تاثیر مداخله بانک مرکزی FX در چارچوب معاملات پر سر و صدا
|کد مقاله||سال انتشار||مقاله انگلیسی||ترجمه فارسی||تعداد کلمات|
|23232||2009||9 صفحه PDF||سفارش دهید||8385 کلمه|
Publisher : Elsevier - Science Direct (الزویر - ساینس دایرکت)
Journal : Journal of Banking & Finance, Volume 33, Issue 7, July 2009, Pages 1187–1195
In this paper, we analyse the effectiveness of the direct central bank interventions using a new effectiveness criterion. To this aim, we investigate the effects of central bank interventions (CBI) in a noise trading model with chartists and fundamentalists. We first estimate a model in which chartists extrapolate past returns and fundamentalists forecast a mean reverting dynamics of the exchange rate towards a fundamental value. Then, we investigate the role of central bank interventions for explaining the switching properties between the two types of agents. We find evidence that in the medium run, interventions increase the proportion of fundamentalists and therefore exert some stabilizing influence on the exchange rate.
Direct interventions in the foreign exchange (FX) market have often been used as a policy instrument by the major central banks. By sterilizing their operations, monetary authorities have used these interventions as a stabilisation tool independent of monetary policy. While some authorities like the US Federal Reserve have been increasingly reluctant to use central bank interventions (CBIs hereafter), other major central banks like the European Central Bank (ECB) or the Bank of Japan (BoJ) have conducted several rounds of interventions over the last 5 years. Despite the wide use of direct interventions by the central banks, researchers (as well as policy makers) have questioned the effectiveness of such an instrument. Within the literature devoted to the conduct of foreign exchange rate policies, the issue of effectiveness is the one which has received the greatest attention. Recent surveys (see Humpage, 2003) offer a useful review of this strand of the literature. One problem in assessing whether interventions have delivered the intended goal is that the objectives followed by the central banks are rarely known by external researchers. Several possible objectives have been mentioned including influencing trend movements, reversing past trends, smoothing exchange rate volatility or creating monetary base through unsterilized operations. While a couple of international agreements like the Plaza agreement in 1985 and the Louvre agreement in 1987 provide some insight about the ultimate goal of these interventions, the objectives are likely to change over time and to differ across central banks.1 In this paper, we develop an analysis directly consistent with a new criterion of effectiveness. A direct criterion of effectiveness used in the empirical literature is whether the exchange rate level reacts to the central bank purchases or sales of foreign currency in the intended direction the day of the intervention (Beine et al., 2002). The adoption of this criterion stems from the fact that the most frequent objective followed by central banks concerns the dynamics of the first moment of exchange rate returns. In general, the bulk of the empirical studies found that central bank interventions did not induce the intended changes in the exchange rate level. Some studies found even some moderate evidence of perverse results, which is difficult to rationalize (see nevertheless Bhattacharya and Weller, 1997). Quite recently however, new empirical approaches have provided more support for efficiency in the sense that the exchange rate was found to react significantly (and in the intended direction) to the central bank operation. Using intradaily data, Dominguez (2003) as well as Payne and Vitale (2003) indeed show that such an effect might show up in the very short run, i.e. within a few minutes after the occurrence of the operations. While simple and straightforward, the use of this criterion of effectiveness raises two questions. First, the objective followed by the central bank might be less simple than influencing the level within the day or the hour of the intervention. For instance, the central bank might be willing to break a past depreciating or appreciating trend of its currency. In this case, insignificant results in terms of returns might lead to overemphasizing the poor performance of the operations. To tackle this point, some authors Fatum and Hutchison (2003) have conducted event studies that allow to introduce more flexibility in terms of the possible objectives followed by the central bank(s).2 The second issue is the optimal horizon followed by central banks. While this horizon might differ across central banks and over time, central bank surveys (Neely, 2001) tend to show that central banks also care about the developments of the exchange rate beyond the day of the intervention. Promising outcomes generated by the intervention in the very short run might thus be meaningless for central bankers if they are reversed later on. Conversely, the use of successive interventions that might signal commitment of the central bank to defend the currency might lead to more favourable results that can be difficult to identify in the (very) short run. In this paper, we adopt another criterion for efficiency of the FX central bank interventions. We consider a given central bank intervention as efficient if it moves the exchange rate in a direction consistent with the fundamental equilibrium exchange rate. Central banks often claim that their interventions aim at restoring the value of exchange rates to a level consistent with the fundamentals. While central banks pursue other goals, the specific objective of minimizing the degree of misalignment has been extensively included in loss functions used in theoretical analyses (see Vitale, 1999 as well as De Grauwe and Grimaldi, 2006a and De Grauwe and Grimaldi, 2006b among others). The adoption of such a policy has been advocated by several authors including for instance Neely (2004) claiming that the central bank should act as a long-term speculator in the FX market. Theoretical analyses such as De Grauwe and Grimaldi, 2006a and De Grauwe and Grimaldi, 2006b also suggest that central bank interventions might drive the exchange rate in a direction consistent with fundamentals. In contrast to the analysis of simple regression coefficients capturing some contemporaneous impact, the adoption of this criterion allows for some role for central bank interventions in the medium run. To this aim, we assess the impact of interventions conducted by the Bundesbank (ECB after the inception of the Euro) and the Federal Reserve within a noise trading framework, i.e. a model allowing for the presence of two types of agents, namely chartists and fundamentalists. The noise trading framework has successfully been applied by authors to explain the discrepancy between the short and long-run exchange rate dynamics (De Grauwe and Dewachter, 1995). It reflects the complex dynamics produced by the interaction of two types of agents whose existence has been empirically supported by the results of surveys of practitionners (Cheung and Chinn, 2001 for instance). As originally done by Vigfusson (1996), the use of a two-regime Markov-switching regime allows to conduct an econometric analysis consistent with the theoretical assumption of two types of agents. Our analysis of central bank intervention in the context of a chartist-fundamentalist framework is related to the recent analysis of Reitz and Taylor (2008) but exhibits noticeable and important differences.3 The paper is organized as follows. In Section 2 we present a model of the foreign exchange market in which two types of agents, chartists and fundamentalists, interact. In Section 3 we test the prediction of this model and identify the effects of interventions. Section 4 briefly concludes.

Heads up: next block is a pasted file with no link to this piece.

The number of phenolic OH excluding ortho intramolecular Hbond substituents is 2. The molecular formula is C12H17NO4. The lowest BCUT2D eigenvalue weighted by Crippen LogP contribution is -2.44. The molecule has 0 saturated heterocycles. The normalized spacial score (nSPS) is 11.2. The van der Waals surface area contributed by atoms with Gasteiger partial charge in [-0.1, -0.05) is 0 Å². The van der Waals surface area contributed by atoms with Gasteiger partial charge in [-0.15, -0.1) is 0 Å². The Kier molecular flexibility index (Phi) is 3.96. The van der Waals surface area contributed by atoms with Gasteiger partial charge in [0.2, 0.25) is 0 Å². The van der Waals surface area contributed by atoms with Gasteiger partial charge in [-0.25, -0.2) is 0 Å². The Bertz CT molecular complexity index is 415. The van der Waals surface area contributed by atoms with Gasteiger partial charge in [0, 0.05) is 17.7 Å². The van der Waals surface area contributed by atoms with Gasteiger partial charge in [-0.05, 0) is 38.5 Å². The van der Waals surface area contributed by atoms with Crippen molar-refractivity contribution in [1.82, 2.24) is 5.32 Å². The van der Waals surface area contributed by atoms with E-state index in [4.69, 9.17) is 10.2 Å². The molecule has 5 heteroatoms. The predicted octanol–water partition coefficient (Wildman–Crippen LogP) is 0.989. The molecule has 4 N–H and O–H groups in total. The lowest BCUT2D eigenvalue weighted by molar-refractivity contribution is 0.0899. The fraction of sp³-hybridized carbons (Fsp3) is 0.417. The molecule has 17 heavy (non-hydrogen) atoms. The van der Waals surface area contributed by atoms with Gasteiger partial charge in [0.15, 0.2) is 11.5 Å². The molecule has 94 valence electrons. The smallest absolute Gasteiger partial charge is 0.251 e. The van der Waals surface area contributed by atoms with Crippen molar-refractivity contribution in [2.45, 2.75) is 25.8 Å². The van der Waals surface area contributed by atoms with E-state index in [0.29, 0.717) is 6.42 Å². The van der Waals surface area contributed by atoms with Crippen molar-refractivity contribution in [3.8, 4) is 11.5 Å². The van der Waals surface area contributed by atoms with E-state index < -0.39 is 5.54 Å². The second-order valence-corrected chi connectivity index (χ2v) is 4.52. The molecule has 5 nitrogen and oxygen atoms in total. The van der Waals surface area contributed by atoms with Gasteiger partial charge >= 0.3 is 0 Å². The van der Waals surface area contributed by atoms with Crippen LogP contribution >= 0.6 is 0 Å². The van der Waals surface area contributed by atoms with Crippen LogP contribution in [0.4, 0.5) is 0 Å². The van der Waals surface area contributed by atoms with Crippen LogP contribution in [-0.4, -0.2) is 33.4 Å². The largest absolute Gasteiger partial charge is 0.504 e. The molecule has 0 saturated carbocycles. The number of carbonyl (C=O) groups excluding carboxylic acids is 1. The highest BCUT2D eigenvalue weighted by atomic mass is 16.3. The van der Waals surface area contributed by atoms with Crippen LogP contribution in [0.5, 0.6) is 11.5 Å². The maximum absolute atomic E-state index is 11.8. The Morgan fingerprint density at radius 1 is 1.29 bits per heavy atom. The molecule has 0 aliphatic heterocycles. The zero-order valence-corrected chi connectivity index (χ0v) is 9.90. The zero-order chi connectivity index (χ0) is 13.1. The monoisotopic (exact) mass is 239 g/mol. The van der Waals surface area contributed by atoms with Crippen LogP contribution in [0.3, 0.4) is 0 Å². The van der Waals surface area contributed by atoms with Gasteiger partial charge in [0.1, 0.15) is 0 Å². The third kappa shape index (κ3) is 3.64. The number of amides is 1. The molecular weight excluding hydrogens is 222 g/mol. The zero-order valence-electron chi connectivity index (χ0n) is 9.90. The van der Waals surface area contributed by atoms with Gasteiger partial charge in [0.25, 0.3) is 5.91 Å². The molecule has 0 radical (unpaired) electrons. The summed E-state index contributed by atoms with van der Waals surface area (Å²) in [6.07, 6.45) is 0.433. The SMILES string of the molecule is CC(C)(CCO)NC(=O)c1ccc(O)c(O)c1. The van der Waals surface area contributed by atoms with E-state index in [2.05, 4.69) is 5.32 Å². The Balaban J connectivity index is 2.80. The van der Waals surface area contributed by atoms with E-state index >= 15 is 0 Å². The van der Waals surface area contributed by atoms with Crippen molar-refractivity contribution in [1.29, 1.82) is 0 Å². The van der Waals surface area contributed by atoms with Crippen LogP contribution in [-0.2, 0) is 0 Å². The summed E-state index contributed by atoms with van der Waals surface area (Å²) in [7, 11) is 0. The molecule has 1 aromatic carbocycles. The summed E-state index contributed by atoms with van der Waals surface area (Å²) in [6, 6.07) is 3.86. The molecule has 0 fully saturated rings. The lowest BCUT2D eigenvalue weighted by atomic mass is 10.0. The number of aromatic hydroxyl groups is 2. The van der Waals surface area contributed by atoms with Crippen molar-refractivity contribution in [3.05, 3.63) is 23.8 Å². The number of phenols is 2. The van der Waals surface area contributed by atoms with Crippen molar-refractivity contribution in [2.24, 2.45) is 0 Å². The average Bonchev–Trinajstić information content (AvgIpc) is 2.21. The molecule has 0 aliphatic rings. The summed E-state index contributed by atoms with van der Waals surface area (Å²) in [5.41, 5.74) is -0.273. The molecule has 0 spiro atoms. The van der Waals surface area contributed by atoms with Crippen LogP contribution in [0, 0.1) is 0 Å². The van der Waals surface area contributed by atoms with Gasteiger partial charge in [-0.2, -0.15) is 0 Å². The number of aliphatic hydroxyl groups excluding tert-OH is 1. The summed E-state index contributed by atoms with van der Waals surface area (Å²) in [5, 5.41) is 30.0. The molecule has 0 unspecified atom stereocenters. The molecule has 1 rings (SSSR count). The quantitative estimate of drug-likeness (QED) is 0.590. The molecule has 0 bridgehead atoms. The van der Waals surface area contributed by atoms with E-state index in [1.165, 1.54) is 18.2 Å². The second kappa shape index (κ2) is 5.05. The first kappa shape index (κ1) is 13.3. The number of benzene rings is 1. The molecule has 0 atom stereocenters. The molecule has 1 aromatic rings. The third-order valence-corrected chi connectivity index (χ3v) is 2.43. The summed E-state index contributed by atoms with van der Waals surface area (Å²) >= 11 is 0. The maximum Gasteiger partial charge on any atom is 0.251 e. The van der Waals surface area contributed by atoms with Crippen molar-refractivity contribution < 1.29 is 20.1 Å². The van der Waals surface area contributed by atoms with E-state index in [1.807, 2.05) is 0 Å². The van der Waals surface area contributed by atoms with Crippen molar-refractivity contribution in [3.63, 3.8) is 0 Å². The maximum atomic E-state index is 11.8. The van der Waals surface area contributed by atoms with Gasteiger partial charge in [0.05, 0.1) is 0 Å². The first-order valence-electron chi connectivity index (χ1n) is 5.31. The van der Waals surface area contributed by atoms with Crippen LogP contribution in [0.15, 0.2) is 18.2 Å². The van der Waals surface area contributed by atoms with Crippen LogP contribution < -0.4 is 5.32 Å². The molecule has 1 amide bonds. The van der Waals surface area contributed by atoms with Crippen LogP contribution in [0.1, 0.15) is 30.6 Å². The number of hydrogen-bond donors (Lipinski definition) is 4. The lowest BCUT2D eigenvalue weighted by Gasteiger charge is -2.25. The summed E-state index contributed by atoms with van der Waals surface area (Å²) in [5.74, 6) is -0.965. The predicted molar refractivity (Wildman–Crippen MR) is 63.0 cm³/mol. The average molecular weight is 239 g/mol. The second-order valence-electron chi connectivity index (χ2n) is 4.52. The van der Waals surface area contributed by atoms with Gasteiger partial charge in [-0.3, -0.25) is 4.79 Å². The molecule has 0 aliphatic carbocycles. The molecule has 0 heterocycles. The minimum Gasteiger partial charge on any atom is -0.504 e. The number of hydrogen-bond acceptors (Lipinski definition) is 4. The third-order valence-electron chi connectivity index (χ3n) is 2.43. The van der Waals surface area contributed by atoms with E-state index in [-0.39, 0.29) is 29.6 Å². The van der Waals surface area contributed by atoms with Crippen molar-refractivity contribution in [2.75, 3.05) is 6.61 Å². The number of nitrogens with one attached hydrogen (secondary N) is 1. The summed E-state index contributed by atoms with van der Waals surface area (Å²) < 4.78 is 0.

نتیجه گیری انگلیسی
This paper aims at revisiting the issue of effectiveness of central bank interventions in the FX market. As an alternative to what has been used in the literature, we define an effective operation as the one driving the exchange rate closer to its fundamental value. To this aim, we analyse the effects of a central bank intervention rule within a theoretical framework capturing the interaction of the behaviour of chartist and fundamentalist traders in the FX market. The intervention is found to affect the relative profitability of the strategies developed by both type of agents, leading to an increase in the proportion of fundamentalist traders and hence a market exchange rate closer to the fundamental level. We empirically assess the effectiveness of the interventions and focus on the effects of the operations carried out by the ECB (Bundesbank before the inception of the Euro) and the Federal Reserve in the Euro/USD market. We test to what extent the occurrence of the central bank interventions tended to affect the transition probabilities relative to the chartist and the fundamentalist regime. We find some evidence that in the medium run, the occurrence of some unilateral and to a lesser extent coordinated interventions led to a decrease in the proportion of chartists. To the extent that the chartist traders are found to extrapolate past exchange rate movements to forecast future values, we find that the interventions have the effect of bringing the exchange rate more in line with a value consistent with the fundamentals in the economy. We take the view that our criterion of effectiveness of interventions is consistent with the general objectives pursued by central banks. It abstracts from simple criteria used before like the contemporaneous impact that can be inconsistent with the medium run goals followed by monetary authorities. Interestingly, while the bulk of previous studies often concluded against the effectiveness of the central bank interventions in the short run, our findings tend to give more support in favour of a reasonable degree of effectiveness in the medium run.